In order to examine the relationships between perceived knowledge, trust, benefits, and sociodemographic variables and support for each biotechnology application, OLS regression analysis was used. Standardized coefficients are presented in Table 4 so that the results of each model can be compared with one another. The only variable significantly related to all biotechnology applications was benefits. Support increased with perceived benefits. Perceived knowledge was positively related to the genetic modification of animals to produce human organs but negatively related to the genetic modification of animals to produce more tasty and tender meat. Although support for GM animals to produce human organs increased with higher reported knowledge of biotechnology, support for GM animals to produce more tasty and tender meat decreased with higher reported knowledge. Trust was positively related to GM animals to increase production, GM plants to produce pharmaceutical drugs, and GM fruits and vegetables. Support for these applications increased with higher trust levels.

Table 4. Standardized regression coefficients for the relationship between support for various agricultural biotechnology applications and knowledge, trust, benefits, and sociodemographics (N = 351).

Animal applications Plant applications
Human organs Resistance to diseases Tasty meat Increase production Industrial products Nonfood plants Pharma drugs Fruits & vegetables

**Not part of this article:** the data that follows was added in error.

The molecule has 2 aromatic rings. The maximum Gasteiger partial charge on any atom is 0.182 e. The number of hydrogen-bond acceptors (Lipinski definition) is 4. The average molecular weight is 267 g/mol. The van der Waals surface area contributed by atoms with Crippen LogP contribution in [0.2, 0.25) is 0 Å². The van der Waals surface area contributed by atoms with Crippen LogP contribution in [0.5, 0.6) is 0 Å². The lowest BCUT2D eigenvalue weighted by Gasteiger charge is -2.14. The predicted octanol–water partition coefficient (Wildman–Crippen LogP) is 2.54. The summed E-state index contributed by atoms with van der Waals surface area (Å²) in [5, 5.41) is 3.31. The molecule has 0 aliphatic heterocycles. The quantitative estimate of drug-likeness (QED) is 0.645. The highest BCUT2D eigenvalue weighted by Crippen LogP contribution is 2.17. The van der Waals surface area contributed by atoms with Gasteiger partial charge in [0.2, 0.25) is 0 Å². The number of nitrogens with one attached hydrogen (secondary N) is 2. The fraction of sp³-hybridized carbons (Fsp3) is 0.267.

Knowledge .188*** .026 -.164*** -.069 .076 .030 .086 -.036
Trust .038 .030 .109 .152** -.035 -.053 .108* .116*
Benefits .168** .250*** .369*** .343*** .373*** .353*** .348*** .441***
Religiosity -.157** -.084 -.031 -.033 -.002 .003 -.032 -.022
Age -.045 .083 .090 .068 -.016 -.094 -.014 -.012
Gender (1 = male) .051 .094 .165*** .198*** .004 -.001 -.031 .022
Race (ref = white)
Black -.067 -.012 .007 -.016 -.071 -.191** -.014 -.006
Hispanic -.035 -.045 .023 .060 .024 .057 .053 .151**
Other -.072 -.035 -.061 -.065 -.104* -.147** -.014 -.014
Education (ref = high school or less)
Some college .159** .133* .119* .108 .050 .105 .127* .099
Degree or higher .198*** .184** .117* .051 .079 .089 .087 .132*
Constant 1.767*** 1.814*** .619 .474 1.614*** 2.472*** 1.951*** .532
R2 .184 .135 .232 .240 .182 .216 .196 .278
*p ≤ .05. **p ≤ .01. ***p ≤ .001.

The significance of the sociodemographic variables varied by application. Education appeared to have the strongest effect on support as it was related to all but three applications—GM animals to increase production, GM plants to produce industrial products, and GM nonfood plants. In general, support increased with educational attainment. Gender was related to two animal applications—produce more tasty and tender meat and to increase production. In both instances, males had higher levels of support than females. Religiosity was only significantly related to GM animals to produce human organs. Support decreased with religiosity, illustrating that religious respondents had higher opposition to using animals to produce human organs than respondents who were less religious. Conversely, race was only significantly related to plant applications, although the results varied by application. Respondents who indicated that their race or ethnicity was other had lower levels of support for GM plants to produce industrial products and GM nonfood plants than whites. In addition, blacks had lower levels of support for GM nonfood plants than whites. Hispanics had higher support levels for GM fruits and vegetables than whites. Age was not related to any of the eight applications.

Discussion